He never returned to Greece, never saw his parents or three younger brothers again.

I never knew my grandfather, because he died when my dad was just 15, so I never had the chance to ask him: Why?

Why was he willing to make such a painstaking journey at such a young age, giving up everything that he knew in exchange for so many things that he did not. A language. A country. A history. A family.

Heroes of the classroom

The highlight of my eighth-grade year at my Northern Virginia middle school was landing in the social studies class of the incomparable Mr. Hart, a teacher whose reputation for pure awesomeness was well-established long before I entered his classroom for the first time.

Middle-schoolers seem, on average, to be less than enthralled with history, for reasons I never fully understood when I was one. Me? I couldn’t get enough of it.

And as I quickly learned, everything I’d heard about Mr. Hart was true.

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Community

Black History Month celebration scheduled for Feb. 10 in Glen Allen

Henrico County will celebrate Black History Month with an afternoon of musical reflection, portrayals and historical interpretation beginning at 3 p.m. on Sunday, Feb. 10 in the auditorium at The Academy at Virginia Randolph, 2204 Mountain Rd. in Glen Allen. Admission is free.

This program aims to highlight two anniversaries in the history of African Americans and the United States: The Emancipation Proclamation and the March on Washington. Opening the event will be musical selections offered by One Voice Chorus, a diverse community singing group. > Read more.

Weekend Top 10


Enjoy a night out on the town this weekend with performances by The Desiree Roots Trio, Jim Avett, Richard Becker and Ellen McDaniel-Weissler. You can also catch a movie at Henrico Theatre and a “Matinee with Miss Maggie” at the Maggie L. Walker National Historic Site. For all our top picks this weekend, click here! > Read more.

Art, with spirit

The work of local artist KB Joseph is on display at The Daily Grind Coffee House and Café in Short Pump for a three-month period as part of owner Sam Jarrar's ongoing effort to spotlight the works and talents of local visual and musical artists.

Joseph, a James Madison University graduate, has won multiple awards for her work and publications in The Virginia Art Education Association Magazine and The Visual Arts Center of Richmond. Her style of movement and “hidden” imagery involves artistic movements such as futurism, cubism, abstract expressionism and even graffiti. > Read more.

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Entertainment

From many, one voice

Members of the Shenandoah Valley Children Choir with conductor Jo-Anne Van Der Vat-Chromy perform at the St. Michael Catholic Church in Glen Allen during a jazz concert of the One Voice Chorus.

The concert, entitled “A Little Jazz’ll Do Ya !” entertained the audience with “cool contemporary and classic jazz favorites (including J. Hendricks, G. Gershwin, A. Jobim and R. Rogers). It was a joint performance of the One Voice Chorus, the Russell Wilson Jazz Combo and the Shenandoah Valley Children Choir. > Read more.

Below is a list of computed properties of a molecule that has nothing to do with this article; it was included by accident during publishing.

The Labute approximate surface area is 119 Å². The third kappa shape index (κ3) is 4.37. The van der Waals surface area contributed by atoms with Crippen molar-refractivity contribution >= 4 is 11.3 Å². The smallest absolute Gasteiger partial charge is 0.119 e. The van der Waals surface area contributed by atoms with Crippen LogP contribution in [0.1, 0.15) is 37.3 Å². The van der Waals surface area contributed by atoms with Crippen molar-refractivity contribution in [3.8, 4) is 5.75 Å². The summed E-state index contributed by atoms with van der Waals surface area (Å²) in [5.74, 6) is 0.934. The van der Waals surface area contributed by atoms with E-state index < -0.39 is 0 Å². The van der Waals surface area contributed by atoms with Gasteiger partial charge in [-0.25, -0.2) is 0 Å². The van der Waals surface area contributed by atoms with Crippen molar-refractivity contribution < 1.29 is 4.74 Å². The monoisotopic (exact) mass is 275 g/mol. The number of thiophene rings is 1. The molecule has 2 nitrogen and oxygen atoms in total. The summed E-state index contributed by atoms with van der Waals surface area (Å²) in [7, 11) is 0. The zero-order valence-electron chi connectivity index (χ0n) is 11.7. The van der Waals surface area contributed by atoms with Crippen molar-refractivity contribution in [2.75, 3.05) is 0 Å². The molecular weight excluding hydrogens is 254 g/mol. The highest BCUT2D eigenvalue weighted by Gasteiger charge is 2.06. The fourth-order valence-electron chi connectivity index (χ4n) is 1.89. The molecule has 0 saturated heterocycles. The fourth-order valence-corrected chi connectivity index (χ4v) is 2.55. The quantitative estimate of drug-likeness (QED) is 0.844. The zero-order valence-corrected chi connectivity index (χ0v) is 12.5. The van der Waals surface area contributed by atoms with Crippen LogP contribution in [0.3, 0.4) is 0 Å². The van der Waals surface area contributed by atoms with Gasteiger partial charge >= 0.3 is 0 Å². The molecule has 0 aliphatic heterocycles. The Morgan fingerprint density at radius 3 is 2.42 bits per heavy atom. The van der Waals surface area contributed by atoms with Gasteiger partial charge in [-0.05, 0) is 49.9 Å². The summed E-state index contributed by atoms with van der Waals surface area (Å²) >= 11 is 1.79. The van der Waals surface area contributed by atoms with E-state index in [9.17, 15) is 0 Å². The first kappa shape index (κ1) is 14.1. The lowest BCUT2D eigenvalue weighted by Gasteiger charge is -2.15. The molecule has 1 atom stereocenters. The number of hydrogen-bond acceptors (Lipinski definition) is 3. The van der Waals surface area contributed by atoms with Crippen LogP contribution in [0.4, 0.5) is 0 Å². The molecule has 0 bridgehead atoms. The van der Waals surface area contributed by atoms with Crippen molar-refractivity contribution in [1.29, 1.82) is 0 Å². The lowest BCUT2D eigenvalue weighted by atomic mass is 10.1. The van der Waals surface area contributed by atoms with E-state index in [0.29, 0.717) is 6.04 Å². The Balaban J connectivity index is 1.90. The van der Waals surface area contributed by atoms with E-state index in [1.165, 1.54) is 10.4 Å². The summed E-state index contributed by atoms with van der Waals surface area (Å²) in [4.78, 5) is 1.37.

Weekend Top 10


Don’t give Dad another tie. Give him an experience to remember! Dads who like beer and meat will love the inaugural Moo and Brew taking place tomorrow. Dads who like cars will appreciate the 45th annual Richmond AACA Car Show and Swap Meet at RIR. Dads who love ice cream are sure to enjoy Walkerton Tavern’s ice cream social on Sunday. And Dads that just need a little down time can relax with music, food and family activities at Lewis Ginter Botanical Garden. For all our top picks this weekend, click here! > Read more.

Hardball, the hard way

‘Million Dollar Arm’ inspires with true story of Indian pitchers

Million Dollar Arm is your traditional sports flick. It’s based on a true story, so if you’re curious, have access to Google, or follow baseball to some degree, you may know Dinesh Patel and Rinku Singh. In 2008, they were victorious on the Indian reality series Million Dollar Arm and won the opportunity to train for a shot in the major leagues.

But Million Dollar Arm isn’t so much the story of Dinesh and Rinku as it is J.B. Bernstein (Jon Hamm), the scout who first came up with the idea to take baseball (or, at least, a baseball-themed reality show) to Southern Asia. Because this is a Disney pic, and that is the typical Disney sports formula. Consider Miracle and Remember the Titans, two incredible athletic stories that were less about the athletes, and more about the coaches – played by Kurt Russell and Denzel Washington, respectively. But that’s not such a bad thing, because Million Dollar Arm benefits from the endless charm of Mad Men star Hamm. > Read more.

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The Greater Richmond Chamber of Commerce will host Business After Hours, a casual after-work social featuring tabletop exhibits and refreshments, from 5:30 p.m. to 7:30 p.m. at The Torque Club… Full text